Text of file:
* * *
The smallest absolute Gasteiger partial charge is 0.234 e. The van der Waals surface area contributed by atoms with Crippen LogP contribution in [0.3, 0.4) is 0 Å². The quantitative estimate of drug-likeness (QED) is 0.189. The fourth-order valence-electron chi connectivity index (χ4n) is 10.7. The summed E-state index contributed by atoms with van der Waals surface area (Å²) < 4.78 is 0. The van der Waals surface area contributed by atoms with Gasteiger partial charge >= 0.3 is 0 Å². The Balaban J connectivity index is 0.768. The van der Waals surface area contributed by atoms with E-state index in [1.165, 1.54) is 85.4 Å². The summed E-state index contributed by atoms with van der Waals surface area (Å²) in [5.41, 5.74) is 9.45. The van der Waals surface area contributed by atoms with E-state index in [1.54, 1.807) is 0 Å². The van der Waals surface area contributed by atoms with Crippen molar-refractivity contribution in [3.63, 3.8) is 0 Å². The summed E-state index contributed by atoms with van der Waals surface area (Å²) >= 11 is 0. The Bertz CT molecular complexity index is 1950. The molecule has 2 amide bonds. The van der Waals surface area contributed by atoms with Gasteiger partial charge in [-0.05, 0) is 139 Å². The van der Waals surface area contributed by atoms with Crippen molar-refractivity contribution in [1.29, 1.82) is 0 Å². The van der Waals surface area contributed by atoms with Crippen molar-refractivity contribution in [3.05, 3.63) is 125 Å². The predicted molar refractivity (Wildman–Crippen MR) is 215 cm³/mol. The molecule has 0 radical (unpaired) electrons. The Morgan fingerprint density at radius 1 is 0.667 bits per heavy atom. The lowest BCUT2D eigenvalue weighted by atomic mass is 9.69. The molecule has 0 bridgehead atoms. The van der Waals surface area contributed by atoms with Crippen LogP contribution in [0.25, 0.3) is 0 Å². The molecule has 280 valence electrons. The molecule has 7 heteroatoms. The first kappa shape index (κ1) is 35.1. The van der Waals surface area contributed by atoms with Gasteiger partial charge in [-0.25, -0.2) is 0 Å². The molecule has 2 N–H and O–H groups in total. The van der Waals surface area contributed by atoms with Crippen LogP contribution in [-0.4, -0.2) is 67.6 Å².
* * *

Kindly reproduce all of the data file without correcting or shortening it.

The smallest absolute Gasteiger partial charge is 0.234 e. The van der Waals surface area contributed by atoms with Crippen LogP contribution in [0.3, 0.4) is 0 Å². The quantitative estimate of drug-likeness (QED) is 0.189. The fourth-order valence-electron chi connectivity index (χ4n) is 10.7. The summed E-state index contributed by atoms with van der Waals surface area (Å²) < 4.78 is 0. The van der Waals surface area contributed by atoms with Gasteiger partial charge >= 0.3 is 0 Å². The Balaban J connectivity index is 0.768. The van der Waals surface area contributed by atoms with E-state index in [1.165, 1.54) is 85.4 Å². The summed E-state index contributed by atoms with van der Waals surface area (Å²) in [5.41, 5.74) is 9.45. The van der Waals surface area contributed by atoms with E-state index in [1.54, 1.807) is 0 Å². The van der Waals surface area contributed by atoms with Crippen molar-refractivity contribution in [3.63, 3.8) is 0 Å². The summed E-state index contributed by atoms with van der Waals surface area (Å²) >= 11 is 0. The Bertz CT molecular complexity index is 1950. The molecule has 2 amide bonds. The van der Waals surface area contributed by atoms with Gasteiger partial charge in [-0.05, 0) is 139 Å². The van der Waals surface area contributed by atoms with Crippen molar-refractivity contribution in [1.29, 1.82) is 0 Å². The van der Waals surface area contributed by atoms with Crippen molar-refractivity contribution in [3.05, 3.63) is 125 Å². The predicted molar refractivity (Wildman–Crippen MR) is 215 cm³/mol. The molecule has 0 radical (unpaired) electrons. The Morgan fingerprint density at radius 1 is 0.667 bits per heavy atom. The lowest BCUT2D eigenvalue weighted by atomic mass is 9.69. The molecule has 0 bridgehead atoms. The van der Waals surface area contributed by atoms with Crippen LogP contribution in [0.25, 0.3) is 0 Å². The molecule has 280 valence electrons. The molecule has 7 heteroatoms. The first kappa shape index (κ1) is 35.1. The van der Waals surface area contributed by atoms with Gasteiger partial charge in [-0.25, -0.2) is 0 Å². The molecule has 2 N–H and O–H groups in total. The van der Waals surface area contributed by atoms with Crippen LogP contribution in [-0.4, -0.2) is 67.6 Å².